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In the second book, Stephenson introduces Jack Shaftoe and Eliza. "Half-Cocked" Jack (also know as the "King of the Vagabonds") recovers the English Eliza from a Turkish harem. Fleeing the siege of Vienna, the two journey across Europe driven by Eliza's lust for fame, fortune, and nobility. Gradually, their circle intertwines with that of Daniel in the third book of the novel.
The book courses with Stephenson's scholarship but is rarely bogged down in its historical detail. Stephenson is especially impressive in his ability to represent dialogue over the evolving worldview of seventeenth-century scientists and enliven the most abstruse explanation of theory. Though replete with science, the novel is as much about the complex struggles for political ascendancy and the workings of financial markets. Further, the novel's literary ambitions match its physical size. Stephenson narrates through epistolary chapters, fragments of plays and poems, journal entries, maps, drawings, genealogic tables, and copious contemporary epigrams. But, caught in this richness, the prose is occasionally neglected and wants editing. Further, anticipating a cycle, the book does not provide a satisfying conclusion to its 900 pages. These are minor quibbles, though. Stephenson has matched ambition to execution, and his faithful, durable readers will be both entertained and richly rewarded with a practicum in Baroque science, cypher, culture, and politics. --Patrick O'Kelley --This text refers to an out of print or unavailable edition of this title.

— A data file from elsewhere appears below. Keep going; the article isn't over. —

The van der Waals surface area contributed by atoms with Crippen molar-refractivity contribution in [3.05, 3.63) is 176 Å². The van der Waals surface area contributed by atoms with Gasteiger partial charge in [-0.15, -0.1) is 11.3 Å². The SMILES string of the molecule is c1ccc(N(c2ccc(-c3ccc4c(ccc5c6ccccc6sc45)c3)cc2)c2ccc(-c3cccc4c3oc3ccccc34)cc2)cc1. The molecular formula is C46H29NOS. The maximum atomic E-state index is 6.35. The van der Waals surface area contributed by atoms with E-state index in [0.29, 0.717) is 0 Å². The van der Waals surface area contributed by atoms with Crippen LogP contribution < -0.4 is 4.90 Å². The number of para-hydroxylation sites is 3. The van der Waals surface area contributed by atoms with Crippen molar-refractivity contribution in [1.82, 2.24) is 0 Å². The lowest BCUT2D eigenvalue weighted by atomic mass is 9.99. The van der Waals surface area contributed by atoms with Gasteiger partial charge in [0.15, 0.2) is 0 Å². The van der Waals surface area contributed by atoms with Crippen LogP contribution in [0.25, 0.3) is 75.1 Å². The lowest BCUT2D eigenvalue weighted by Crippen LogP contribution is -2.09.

At almost 1000 pages, this book is a bit daunting, but worth the effort. Beautifully written, Quicksilver is an intelligent, complex look at the 18th century in Europe and... Read morePublished 1 day ago by mokita
I LIKED this book, but I didn't love it. The pace is a bit slower than his earlier works. It makes it difficult to read at times. Read morePublished 1 day ago by Rush
Stephenson is great when writing speculative fiction, but historical fiction just betrays his ignorance of science and math. Read morePublished 7 days ago by Jonathan Birge
I have plenty of patience for Neal Stephenson because he's currently my favorite author; but I found this book, unlike even Cryptonomicon (which I adored), to be very difficult. Read morePublished 9 days ago by Rebecca M. Hendricks
I absolutely loved the brilliant Snowcrash, and even though I knew this series was in a different genre, I expected the same energy and wacky sense of humor. Read morePublished 18 days ago by Amazon Customer
I'm a huge Neal Stephenson fan, so I was looking forward to a trilogy of books. Unfortunately, about the only thing this book has in common with his other (mostly brilliant) works... Read morePublished 18 days ago by Sean R. Wise
Excellent book it left me wanting to read more about the characters.Published 22 days ago by Amazon Customer
Stepehnson has a way with words, no denying that. Among many other examples of evocative imagery, Minette's womb comes leaping to mind. But I've made my way to p. Read morePublished 26 days ago by wiredweird